Preferably, the substrate 1 is a substrate capable of being given a bias voltage, for example, an Al—Mg alloy substrate plated nonelectrolytically. It is also possible to use a nonmagnetic rigid substrate made of such a ceramic as soda lime glass, chemically strengthened aluminosilicate, silicon or borosilicate glass or a glass-glazed ceramic. To use such substrates, means to make contact with a bias voltage is applied to the substrate through the electrode attached on an edge of the substrate after a metal film (granular magnetic film) is formed.
The adhesion layer 2 is formed to prevent the soda lime glass from eluting alkali metals and to improve adhesion between the glass and the soft magnetic layer. Its thickness is arbitrary. In addition, the adhesion layer 2 may be omitted if not necessary.
It is also possible to form a soft magnetic underlayer between the adhesion layer 2 and the soft magnetic layer 3. Typically, in this case, Ni-18 at % Fe (6 nm) and Fe-50 at % Mn (17 nm) are deposited in this order on the adhesion layer 2 before the soft magnetic layer 3 is formed. As the intermediate layer 4, it is also possible to use NiFe alloy, NiTa alloy, TaTi alloy or the like.
The substrate cooldown step may be performed either before forming the upper soft magnetic layer 3 a or before forming the granular magnetic layer 6, instead of after forming the upper soft magnetic layer 3 a. It is also possible to impose multiple shorter cooldown steps. Furthermore, the substrate cooldown step may be omitted if the substrate is at least so cooled down as not to deteriorate the magnetic properties of the granular magnetic layer to be formed.
Within the vacuum chamber, the substrate 1 having the magnetic layer 6 and lower layers formed thereon was transferred into a process chamber 21 to form the protective film layer. The protective film layer forming chamber 21 is equipped with RF (Radio Frequency) electrodes 22, which apply a RF power from a 13.56 MHz RF power supply via a matching circuit. The RF electrodes 22 are placed symmetrically with respect to the substrate 1 so that deposition can be done simultaneously on both sides of the substrate 1. Into this protective film layer forming chamber 21, being evacuated by a turbo-molecular pump 23, a hydrocarbon gas, such as ethylene (C2H4), and a hydrogen (H2) gas are introduced through a gas feed port 24 on the top of the protective film layer forming chamber via a mass flow controller. Since the hydrocarbon gas is methane, ethane, ethylene, acetylene or the like which does not contain more than two carbon atoms per molecule, the deposition rate can be lowered so as to form a very thin film. With the flow rate of ethylene fixed to 130 sccm (standard cubic centimeters per minute), several different samples were prepared by changing the flow rate of hydrogen in the range of 0 to 150 sccm. During the deposition, the pressure in the protective film layer forming chamber was 2.0 to 3.5 Pa according to a Baratron gauge. According to our recognition, 2.0 Pa is the industrially lowest pressure at which plasma can be induced steadily in the protective film layer forming chamber by the radio frequency chemical vapor deposition (RF-CVD) method. We also prepared several different samples by changing the gas ratio of hydrogen to ethylene (H2/C2H4) in the range of 0/1 to 3/1 while the pressure in the protective film layer forming chamber is kept at 2.0 Pa according to the Baratron gauge.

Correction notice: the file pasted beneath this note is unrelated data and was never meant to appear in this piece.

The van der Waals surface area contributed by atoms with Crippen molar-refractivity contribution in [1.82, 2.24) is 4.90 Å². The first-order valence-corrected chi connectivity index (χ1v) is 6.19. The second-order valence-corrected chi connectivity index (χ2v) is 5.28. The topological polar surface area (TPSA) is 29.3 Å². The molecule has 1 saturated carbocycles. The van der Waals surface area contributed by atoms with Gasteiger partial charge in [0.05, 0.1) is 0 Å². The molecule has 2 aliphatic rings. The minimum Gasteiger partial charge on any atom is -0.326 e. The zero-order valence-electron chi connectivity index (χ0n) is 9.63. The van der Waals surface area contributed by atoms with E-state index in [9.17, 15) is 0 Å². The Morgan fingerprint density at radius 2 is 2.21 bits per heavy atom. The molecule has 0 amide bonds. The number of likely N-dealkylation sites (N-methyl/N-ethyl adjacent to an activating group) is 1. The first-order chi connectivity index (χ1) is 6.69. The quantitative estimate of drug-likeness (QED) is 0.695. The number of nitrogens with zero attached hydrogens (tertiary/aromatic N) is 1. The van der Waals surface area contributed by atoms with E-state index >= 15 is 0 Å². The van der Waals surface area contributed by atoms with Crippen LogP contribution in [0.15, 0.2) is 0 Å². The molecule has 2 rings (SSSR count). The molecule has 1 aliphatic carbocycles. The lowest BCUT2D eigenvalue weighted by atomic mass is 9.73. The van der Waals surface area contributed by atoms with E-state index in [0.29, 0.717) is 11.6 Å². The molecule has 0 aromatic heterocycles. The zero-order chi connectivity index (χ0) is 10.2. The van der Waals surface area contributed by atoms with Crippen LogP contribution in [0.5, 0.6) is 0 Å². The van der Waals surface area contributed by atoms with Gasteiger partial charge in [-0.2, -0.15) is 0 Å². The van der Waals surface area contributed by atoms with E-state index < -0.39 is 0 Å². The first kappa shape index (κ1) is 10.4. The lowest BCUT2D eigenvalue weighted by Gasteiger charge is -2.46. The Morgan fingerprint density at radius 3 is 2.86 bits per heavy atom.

To generate plasma in preparing each sample, 1200 W began to be applied to the RF electrodes 0.5 sec after the gas began to be introduced. Concurrently, bias voltage −250 V was applied to edges of the substrate by setting them in contact with the aluminum alloy electrodes, not shown in the figure, which is isolated from the ground and the RF electrode. During this preparation, the RF electrodes had a self bias of −950 to −1050 V and a total current of 0.81 to 0.93 A flowed into the substrate and the substrate holder. By using this RF-CVD system whose plasma induction period is adjusted, the DLC protective film layer 7 containing hydrogen was formed to a thickness of 4.0 nm on the Co—Cr—Pt—SiO2 granular alloy magnetic layer 6. Applying a bias to the substrate provides an ion implanting effect, making it possible to form a sufficiently hard DLC protective film of about 0.5 nm or less in thickness which secures sufficient flying performance for the magnetic head and has sufficient resistance to corrosion and abrasion.